There are also differences in other items, but it’s often hard to tell how much this matters. For instance, there is a better O3/O6 ratio for grass fed, but eating fish (or nuts) blows that away. I always thought this was an interesting post:

Here’s the difference in O3 and O6 between grass fed and grain fed beef:


But here’s the same thing if you eat walnuts:


We get excited about small differences between O3 and O6 for grass fed/grain fed beef, but eating a few handfuls of walnuts completely obliterates that. Similarly, eating fish does the same (in a better way).

(Geoffrey) #67

Well that’s a bummer.

(Bacon is a many-splendoured thing) #68

Really? Assumptions are not data; they are hypotheses. Hypotheses cannot be considered at all true until verified by experiment.

(Geoffrey) #69

I get that and maybe that was a poor choice of words, I guess more just an expression and not meant to be the least scientific…I’m not smart enough to be scientific, lol.
So I guess what I was asking was if the cattle can get certain grains and seeds and process them with no ill effects passed on to us then would that not be true of the other grains and seeds?

(Bacon is a many-splendoured thing) #70

Again, we don’t know. I don’t believe anyone has studied it.

(Geoffrey) #71

And that’s fine. I was just asking because of Bob’s statement


There are three main types of fat depots in beef cattle carcases; these include subcutaneous fat, for example rib and rump fat, intra-muscular fat (marbling) and inter-muscular fat which is positioned between muscles.

Subcutaneous fat is sometimes referred to as “waste” fat and intramuscular fat as “taste” fat. Producers are challenged with having adequate fat to allow animals to function normally and meet market specifications (e.g. minimum P8 of 6mm) whilst minimising waste fat.

At both the farm level and industry level excessive fat is undesirable. It is associated with an inefficient use of energy and costs processors in trimming.

High energy supplements post weaning

A recent Beef CRC project led by Dr Paul Greenwood, Principal Research Scientist at NSW Primary Industries, sought to determine if it was possible to increase marbling through the strategic use of high energy supplements immediately post-weaning.

The project also investigated MSA marbling score differences between steers bred from sires that were either high or low for genetic propensity to marble.

In total, there were 168 steers involved in the project. They were weaned at an average of six months. From weaning until 12 months old, half of the steers were fed pasture whilst the rest of the steers received pasture in conjunction with a high energy pellet supplement.

During the nutritional period, the pasture available to the cattle was managed so that cattle growth rates were the same for both nutrition treatments. Steers were then backgrounded until feedlot entry at 18 months of age where they were then either short or long feedlot fed for 100 and 250 days, respectively.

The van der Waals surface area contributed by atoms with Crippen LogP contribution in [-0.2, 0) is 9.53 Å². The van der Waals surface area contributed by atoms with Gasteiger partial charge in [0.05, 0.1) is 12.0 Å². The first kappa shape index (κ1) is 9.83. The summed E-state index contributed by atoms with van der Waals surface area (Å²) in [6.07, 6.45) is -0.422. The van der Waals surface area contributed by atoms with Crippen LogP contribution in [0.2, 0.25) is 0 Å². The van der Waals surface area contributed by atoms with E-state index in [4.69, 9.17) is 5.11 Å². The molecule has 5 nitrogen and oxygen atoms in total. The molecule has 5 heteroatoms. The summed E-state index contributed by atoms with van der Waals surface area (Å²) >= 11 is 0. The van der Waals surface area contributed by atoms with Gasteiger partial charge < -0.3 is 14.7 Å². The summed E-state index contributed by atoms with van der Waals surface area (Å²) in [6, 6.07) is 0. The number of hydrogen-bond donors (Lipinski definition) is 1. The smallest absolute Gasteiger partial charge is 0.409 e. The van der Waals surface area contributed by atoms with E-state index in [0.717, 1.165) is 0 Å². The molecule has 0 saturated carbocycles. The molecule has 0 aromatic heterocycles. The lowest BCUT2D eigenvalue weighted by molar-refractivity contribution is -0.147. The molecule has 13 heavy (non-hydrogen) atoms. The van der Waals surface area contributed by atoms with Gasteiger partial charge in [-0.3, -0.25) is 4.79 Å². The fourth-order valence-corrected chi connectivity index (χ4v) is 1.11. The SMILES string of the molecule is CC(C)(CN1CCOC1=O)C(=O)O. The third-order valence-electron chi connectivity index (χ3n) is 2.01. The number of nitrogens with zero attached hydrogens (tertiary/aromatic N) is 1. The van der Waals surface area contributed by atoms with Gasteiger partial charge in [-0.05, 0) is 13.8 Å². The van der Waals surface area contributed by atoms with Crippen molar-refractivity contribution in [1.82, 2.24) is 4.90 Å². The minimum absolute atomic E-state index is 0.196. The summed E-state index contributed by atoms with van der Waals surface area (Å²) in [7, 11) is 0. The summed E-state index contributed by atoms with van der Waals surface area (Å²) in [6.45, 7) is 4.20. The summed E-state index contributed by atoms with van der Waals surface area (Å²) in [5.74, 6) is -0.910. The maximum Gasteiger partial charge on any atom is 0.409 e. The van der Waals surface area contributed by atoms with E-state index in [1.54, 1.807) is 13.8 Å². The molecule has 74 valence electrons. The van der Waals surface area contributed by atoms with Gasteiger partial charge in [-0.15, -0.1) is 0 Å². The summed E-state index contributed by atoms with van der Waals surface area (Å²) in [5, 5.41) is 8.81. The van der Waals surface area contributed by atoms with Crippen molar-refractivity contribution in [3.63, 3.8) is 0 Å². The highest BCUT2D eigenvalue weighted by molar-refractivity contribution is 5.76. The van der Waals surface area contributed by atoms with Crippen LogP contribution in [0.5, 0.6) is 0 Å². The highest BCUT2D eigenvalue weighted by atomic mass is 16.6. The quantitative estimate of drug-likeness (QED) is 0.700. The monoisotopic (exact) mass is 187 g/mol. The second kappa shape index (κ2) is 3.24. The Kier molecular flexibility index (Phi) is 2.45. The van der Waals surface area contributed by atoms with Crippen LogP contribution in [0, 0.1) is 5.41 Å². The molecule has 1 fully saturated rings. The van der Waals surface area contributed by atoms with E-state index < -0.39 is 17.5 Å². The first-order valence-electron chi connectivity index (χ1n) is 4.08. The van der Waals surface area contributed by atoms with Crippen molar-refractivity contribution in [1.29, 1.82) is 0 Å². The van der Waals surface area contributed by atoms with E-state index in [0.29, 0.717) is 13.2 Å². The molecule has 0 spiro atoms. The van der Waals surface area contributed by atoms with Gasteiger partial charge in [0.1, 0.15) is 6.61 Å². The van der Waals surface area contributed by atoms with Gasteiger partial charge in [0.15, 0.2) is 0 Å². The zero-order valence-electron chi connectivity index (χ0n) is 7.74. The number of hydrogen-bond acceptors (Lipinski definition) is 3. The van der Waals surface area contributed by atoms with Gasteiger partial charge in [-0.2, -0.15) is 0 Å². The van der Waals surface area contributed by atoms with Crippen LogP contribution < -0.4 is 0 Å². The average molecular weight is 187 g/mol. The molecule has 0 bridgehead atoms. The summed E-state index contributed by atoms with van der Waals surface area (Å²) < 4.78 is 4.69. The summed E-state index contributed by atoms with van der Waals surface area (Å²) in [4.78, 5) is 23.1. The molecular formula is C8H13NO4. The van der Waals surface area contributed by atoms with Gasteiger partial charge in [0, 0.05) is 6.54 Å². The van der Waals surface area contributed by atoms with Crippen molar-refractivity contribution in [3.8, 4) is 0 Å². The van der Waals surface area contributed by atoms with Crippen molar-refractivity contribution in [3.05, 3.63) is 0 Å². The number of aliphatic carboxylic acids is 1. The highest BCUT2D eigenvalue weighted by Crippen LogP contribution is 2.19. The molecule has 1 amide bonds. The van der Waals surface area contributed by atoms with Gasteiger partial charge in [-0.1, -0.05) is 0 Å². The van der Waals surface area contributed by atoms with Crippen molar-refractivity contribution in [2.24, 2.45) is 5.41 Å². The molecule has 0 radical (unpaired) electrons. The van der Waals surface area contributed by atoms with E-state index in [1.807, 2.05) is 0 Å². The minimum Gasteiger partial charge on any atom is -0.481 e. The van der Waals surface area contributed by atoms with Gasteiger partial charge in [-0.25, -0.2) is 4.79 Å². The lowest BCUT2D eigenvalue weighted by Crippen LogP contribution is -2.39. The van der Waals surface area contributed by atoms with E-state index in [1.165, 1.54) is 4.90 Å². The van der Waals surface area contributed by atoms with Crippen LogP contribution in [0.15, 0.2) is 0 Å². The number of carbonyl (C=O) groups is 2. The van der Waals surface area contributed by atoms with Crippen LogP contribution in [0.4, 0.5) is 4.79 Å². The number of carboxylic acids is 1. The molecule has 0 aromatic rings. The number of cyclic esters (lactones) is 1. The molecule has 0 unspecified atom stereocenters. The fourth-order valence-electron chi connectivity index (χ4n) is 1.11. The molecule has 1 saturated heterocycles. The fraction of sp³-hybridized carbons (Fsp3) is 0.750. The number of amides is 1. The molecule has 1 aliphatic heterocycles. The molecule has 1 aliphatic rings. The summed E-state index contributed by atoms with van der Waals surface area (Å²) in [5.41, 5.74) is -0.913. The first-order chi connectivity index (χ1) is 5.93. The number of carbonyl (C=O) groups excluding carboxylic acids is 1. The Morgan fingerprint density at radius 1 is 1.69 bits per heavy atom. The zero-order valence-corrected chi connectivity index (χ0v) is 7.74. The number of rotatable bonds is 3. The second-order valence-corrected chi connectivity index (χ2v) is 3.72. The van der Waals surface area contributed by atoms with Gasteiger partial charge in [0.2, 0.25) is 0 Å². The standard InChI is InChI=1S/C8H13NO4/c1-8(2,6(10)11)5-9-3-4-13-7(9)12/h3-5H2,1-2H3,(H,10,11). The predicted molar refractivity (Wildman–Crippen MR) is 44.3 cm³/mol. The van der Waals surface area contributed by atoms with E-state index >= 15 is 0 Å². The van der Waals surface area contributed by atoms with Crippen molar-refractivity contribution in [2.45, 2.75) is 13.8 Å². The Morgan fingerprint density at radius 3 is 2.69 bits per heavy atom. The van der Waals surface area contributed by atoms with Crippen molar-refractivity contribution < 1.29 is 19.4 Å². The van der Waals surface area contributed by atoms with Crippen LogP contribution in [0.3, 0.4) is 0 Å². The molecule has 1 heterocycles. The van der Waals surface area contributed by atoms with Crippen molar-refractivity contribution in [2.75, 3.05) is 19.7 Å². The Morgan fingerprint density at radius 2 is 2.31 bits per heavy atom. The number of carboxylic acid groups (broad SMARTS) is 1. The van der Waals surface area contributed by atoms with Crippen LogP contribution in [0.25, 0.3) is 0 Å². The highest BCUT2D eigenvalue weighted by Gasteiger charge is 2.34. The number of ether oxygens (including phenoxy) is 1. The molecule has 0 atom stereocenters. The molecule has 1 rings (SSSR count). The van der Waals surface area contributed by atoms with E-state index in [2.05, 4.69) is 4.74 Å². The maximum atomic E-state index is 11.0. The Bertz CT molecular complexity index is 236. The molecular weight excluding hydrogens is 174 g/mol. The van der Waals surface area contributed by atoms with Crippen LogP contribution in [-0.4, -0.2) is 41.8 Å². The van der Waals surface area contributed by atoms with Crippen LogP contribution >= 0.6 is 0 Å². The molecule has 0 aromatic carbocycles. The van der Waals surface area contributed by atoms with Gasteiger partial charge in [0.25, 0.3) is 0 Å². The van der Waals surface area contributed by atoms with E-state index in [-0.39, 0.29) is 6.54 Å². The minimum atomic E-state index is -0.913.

The use of a high energy supplement during the immediate post-weaning period did not enhance marbling in either the genetically high or low marbling steers.

Longer time in the feedlot (100 days vs. 250 days) was associated with increased marbling for all groups.

Here is my thinking. Time in a feedlot finishing for 2 to 6 months is the time when the steers are fed an unhealthy grains-based diet that makes them insulin resistant. Feedlot means more fat. I think in most places that is a corn-based diet, but could also include soy, or whatever local crops are harvested by farmers. But grains, as a food production animal feed, are the most energy concentrated and economical to ship.

That feedlot feeding overwhelms the normal steer digestion. Forcing the beast into insulin resistance and laying down of fat in the body. The producers are hoping for intramuscular fat for better economic returns. But interestingly, that force feeding seems to result in a greater concentration of saturated fats in feedlot beef, rather than the possibly expected higher inflammatory polyunsaturated fats from what the beef is being fed. (I found this surprising).

Beef from grass-fed contains lesser total fat than that from grain-fed in all breeds of cattle. Reduced total fat content also influences the fatty acid composition of beef. A 100 g beef meat from grass-fed cattle contained 2,773 mg less total saturated fatty acids (SFA) than that from the same amount of grain-fed. Grass-fed also showed a more favorable * SFA lipid profile containing less cholesterol-raising fatty acids (C12:0 to C16:0) but contained a lesser amount of cholesterol-lowering C18:0 than grain-fed beef. In terms of essential fatty acids, grass-fed beef showed greater levels of trans-vaccenic acid and long-chain n-3 polyunsaturated fatty acids (PUFA; EPA, DPA, DHA) than grain-fed beef. Grass-fed beef also contains an increased level of total n-3 PUFA which reduced the n-6 to n-3 ratio thus can offer more health benefits than grain-fed.

*‘more favorable’ is the standard advice to avoid saturated fat. So in this forum it would mean that the higher saturated fat (unfavorable in the mainstream) is found in feedlot beef.